Kate O’Neill does not want her sister Madelyn Linsenmeir to be remembered for her addiction. Her surprisingly honest obituary she wrote for a local Vermont paper is getting widespread attention for its warmth and candor.
(NEW YORK) — Madelyn Linsenmeir was a mother, sister and friend, who was “hilarious, and warm, and fearless, and resilient.” She was also an opioid addict.
Linsenmeir was a junkie for 12 years and, at what her sister said were some of her darkest points, she would sometimes panhandle for money. She lost custody of her young son because of her disease.
On Oct. 7 the 30-year-old died in the hospital while in police custody, according to her sister, Kate O’Neill.
O’Neill does not want Linsenmeir to be remembered for her addiction. Her surprisingly honest obituary she wrote for a local Vermont paper is getting widespread attention for its warmth and candor.
“It is impossible to capture a person in an obituary, and especially someone whose adult life was largely defined by drug addiction. To some, Maddie was just a junkie — when they saw her addiction, they stopped seeing her. And what a loss for them. Because Maddie was hilarious, and warm, and fearless, and resilient,” O’Neill wrote.
She explained how Linsenmeir loved her son Ayden and how she “sang rather than spoke to him, filling his life with song.”
“After having Ayden, Maddie tried harder and more relentlessly to stay sober than we have ever seen anyone try at anything. But she relapsed and ultimately lost custody of her son, a loss that was unbearable,” she continued.
O’Neill said the obituary honored her sister but also spoke about the realities of drug addiction — which she hopes others can learn from.
“I want us to have empathy for people in their darkness whether that’s Maddie panhandling in the grocery store parking lot, whether it’s a junkie passed out on the street,” O’Neill told ABC News. “Those people are also Maddie.”
The obituary has since gone viral. But there have also been critics.
Brandon del Pozo, the police chief in Burlington, Vermont, where Linsenmeir and her family were raised, wrote on Facebook that he has “a problem” with it.
“Why did it take a grieving relative with a good literary sense to get people to pay attention for a moment and shed a tear when nearly a quarter of a million people have already died in the same way as Maddie as this epidemic grew?” del Pozo said in his post.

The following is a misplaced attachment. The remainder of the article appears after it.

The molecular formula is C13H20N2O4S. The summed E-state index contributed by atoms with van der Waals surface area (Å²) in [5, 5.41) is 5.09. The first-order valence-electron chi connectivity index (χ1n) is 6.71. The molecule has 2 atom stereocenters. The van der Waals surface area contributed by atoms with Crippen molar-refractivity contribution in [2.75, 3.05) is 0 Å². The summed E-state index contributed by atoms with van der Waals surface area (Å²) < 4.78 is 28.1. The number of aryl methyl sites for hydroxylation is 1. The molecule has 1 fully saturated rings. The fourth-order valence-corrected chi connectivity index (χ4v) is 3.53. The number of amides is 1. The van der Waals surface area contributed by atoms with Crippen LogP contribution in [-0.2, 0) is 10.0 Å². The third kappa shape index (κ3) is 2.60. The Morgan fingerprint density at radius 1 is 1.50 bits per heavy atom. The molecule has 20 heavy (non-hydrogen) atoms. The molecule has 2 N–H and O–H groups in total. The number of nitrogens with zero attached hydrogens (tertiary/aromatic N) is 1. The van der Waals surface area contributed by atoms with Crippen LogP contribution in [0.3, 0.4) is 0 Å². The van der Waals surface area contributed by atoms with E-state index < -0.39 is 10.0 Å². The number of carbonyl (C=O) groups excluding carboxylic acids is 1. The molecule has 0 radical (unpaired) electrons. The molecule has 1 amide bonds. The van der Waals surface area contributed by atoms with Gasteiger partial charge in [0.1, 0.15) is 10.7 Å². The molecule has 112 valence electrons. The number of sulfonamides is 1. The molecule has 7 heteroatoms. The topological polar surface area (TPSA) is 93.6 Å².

“Ask the cops and they will tell you: Maddie’s death was nothing special at all. It happens all the time, to people no less loved and needed and human,” he added, posting a series of steps that the Burlington police department is taking to address drug addiction.
O’Neill said the outpouring of support for her sister has “been incredible and it’s been bittersweet.”
“We knew we weren’t alone and I think the part that’s bitter sweet about this is that it really is concrete evidence of the number of people that are affected by this disease. Our grief is so intense and so personal but it is not unique,” O’Neill said.
She has taken the negative feedback in stride.
“This disease needs a face and Maddie is just one face,” she said.
O’Neill asks those who are interested in stopping opioid addiction to donate to the Turning Point Center, “a place where Maddie spent time and felt supported.”
Gary De Carolis, the center’s executive director, said the staff has been “overwhelmed” with donations after the obituary was published.
“We’ve never experienced anything like this in the history of the center,” De Carolis told ABC News.
De Carolis said he applauds the courage of Linsenmeir’s family to be so forthright about her disease.
“The thing for me, the family … they had the courage to tell Maddie’s story and put a face on the scourge of addiction. That will change how America and the world view people who are struggling with addiction. We’re all people first, and some of us unfortunately have to deal with this,” De Carolis said.
The exact cause of Linsenmeir’s death is still unknown. O’Neill said drugs may not have killed her, noting that she was in police custody at the time. Linsenmeir’s death could very well not be counted in a government statistic. Just like so many others who die of overdoses, O’Neill said.